The engineers continued their assigned work for the rest of the afternoon.  At 5:00 p.M. lady Mathews once again picked us up and we went to dinner at a very nice Asian (Thai) restaurant, which was a special treat.  After supper we retired again to the Putnum House for the night.  The next morning found us at camp, the evening had been chilly as the Fall temperatures were beginning to show themselves and the fog was hanging close over the forest.  The weather throughout the day got  generally worse and the fog closed in to the extent that the top of the hill was nearly invisible.  Sgt. Moss arrived to get the promised plans, and I gave him the option of returning the drawings that day or mailing them to me.  He had told me previously that he might have to leave early.  However, Captain Germain wanted his drawing before he left so he went to the Artillery Commander and retrieved the drawings.  Major Duarte left his drawing with the Captain asking only that he make a copy later.  In the morning a tactical battle was planned and carried out in the nearby woods.  The skirmish field was extremely muddy and the fog  put an end to the use of artillery, so around noon the Brigade Commander made the decision not to have a Sunday skirmish and the Brigade began to break camp.

Breaking camp would be fairly easy, but the problem came in transporting the camp gear to the main road.  The wagons and carriages from the Confederates lined one side of the road and the Federals on the other side.  The orders were that the camps that were the deepest down the lower field would taken out first.  Captain and Lady Germain decided not to wait for the wagons and carried their materials out on foot.  When they were finished they said goodbye and left the farm.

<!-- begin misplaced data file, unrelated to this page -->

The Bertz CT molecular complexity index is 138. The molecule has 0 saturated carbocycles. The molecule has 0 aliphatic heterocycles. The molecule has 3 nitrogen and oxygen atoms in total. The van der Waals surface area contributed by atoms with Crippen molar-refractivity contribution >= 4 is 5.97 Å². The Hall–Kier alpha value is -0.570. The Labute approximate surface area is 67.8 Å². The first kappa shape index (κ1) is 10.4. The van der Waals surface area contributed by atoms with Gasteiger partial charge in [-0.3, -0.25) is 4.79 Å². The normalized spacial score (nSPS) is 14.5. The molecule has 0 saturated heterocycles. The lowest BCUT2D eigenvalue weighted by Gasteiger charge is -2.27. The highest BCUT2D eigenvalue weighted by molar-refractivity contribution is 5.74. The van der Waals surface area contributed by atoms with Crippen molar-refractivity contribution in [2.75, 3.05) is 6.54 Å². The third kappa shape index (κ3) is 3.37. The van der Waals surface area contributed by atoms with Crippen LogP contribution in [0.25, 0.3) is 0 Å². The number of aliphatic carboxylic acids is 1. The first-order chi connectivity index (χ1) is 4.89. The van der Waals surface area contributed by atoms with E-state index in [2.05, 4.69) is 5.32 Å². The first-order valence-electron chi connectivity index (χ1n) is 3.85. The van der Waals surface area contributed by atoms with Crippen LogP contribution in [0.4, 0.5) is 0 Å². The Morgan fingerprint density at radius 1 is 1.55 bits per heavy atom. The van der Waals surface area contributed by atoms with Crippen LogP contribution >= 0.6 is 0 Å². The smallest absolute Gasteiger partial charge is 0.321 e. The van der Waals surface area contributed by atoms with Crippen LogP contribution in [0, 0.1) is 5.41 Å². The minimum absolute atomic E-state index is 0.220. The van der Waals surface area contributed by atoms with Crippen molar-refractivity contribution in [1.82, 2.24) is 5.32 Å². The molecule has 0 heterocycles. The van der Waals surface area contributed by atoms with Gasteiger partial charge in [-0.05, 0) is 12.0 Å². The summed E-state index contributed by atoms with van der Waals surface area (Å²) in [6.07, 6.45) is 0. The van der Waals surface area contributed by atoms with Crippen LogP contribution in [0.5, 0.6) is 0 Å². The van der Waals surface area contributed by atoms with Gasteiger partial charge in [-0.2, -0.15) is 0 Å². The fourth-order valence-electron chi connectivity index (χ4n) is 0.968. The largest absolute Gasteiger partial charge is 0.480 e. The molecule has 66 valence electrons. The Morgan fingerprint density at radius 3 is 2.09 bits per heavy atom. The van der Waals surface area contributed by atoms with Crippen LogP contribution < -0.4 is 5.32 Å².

Major Duarte and I continued what we were doing, talked with some last minute spectators, and broke the Field Office down except for the tent and tables.  About 3:00 P.M. were told that we were next.  The Major and I dropped the tent and finished up breaking down the camp when the wagon and teams arrived.  The team driver was kind enough to help us load the wagon.  I had twisted my ankle and was not much help.  When we reached the main road Lady Mathews was there with the carriage and again the wagon driver assisted us with unloading the wagon.  Major Ozealius also was kind enough to help, and soon the carriage was packed.  I thanked those who had helped and made my compliments to Gen. Burbank and his Staff for the excellent organization of getting the Brigade out of the field.

Lady Mathews then took Major Duarte to where his carriage was parked and found his wife waiting for him.  They had to leave immediately for New Haven so we said goodbye, and I thanked the Major for staying to assist me with the camp.  Lady Mathews and I then had a leisurely supper at  the "Ladds" restaurant, and then made our way home.

In regard to the event, I found it to be a fun event even though the weather was foul.  The new idea about arranging a project with the artillery was a good idea I thought and Major Duarte agreed.  The corduroy bridge is about 75% completed and will be completed during winter quarters this year, and displayed at Fort Trumbull, in New London, CT.  The two Cheveax de Frise erected by Corporal Grossman were very favorably commented on by many of the spectators on Saturday and Sunday morning.  Lt. Webster, and Lady Webster were involved in working with the artillery and getting the guns moved onto the trailers.  Lt. Webster brought  a hand grenade for display, and left it with us.  We discussed briefly an article in one of the Civil War Magazines which talked about "log bombs" which were developed by the Confederate Secret Service for use against civilian steamships.  When coal was introduced for the steamboats on the Western Rivers the "coal bombs" were introduced.  I encouraged Lt Webster and Major Duarte to consider making a model of a "log bomb",and I intend to do the same.

As in all reenactments I always learn something and this instance was no different.  If again invited, I shall be pleased to seriously consider attending once again.

Respectfully Submitted;

Ian McKay, Brig. Gen of Engineers  (by brevet);
Chief of Staff / Chief Engineer;
Lt. Gen. U.S. Grant's Military and Personal Staffs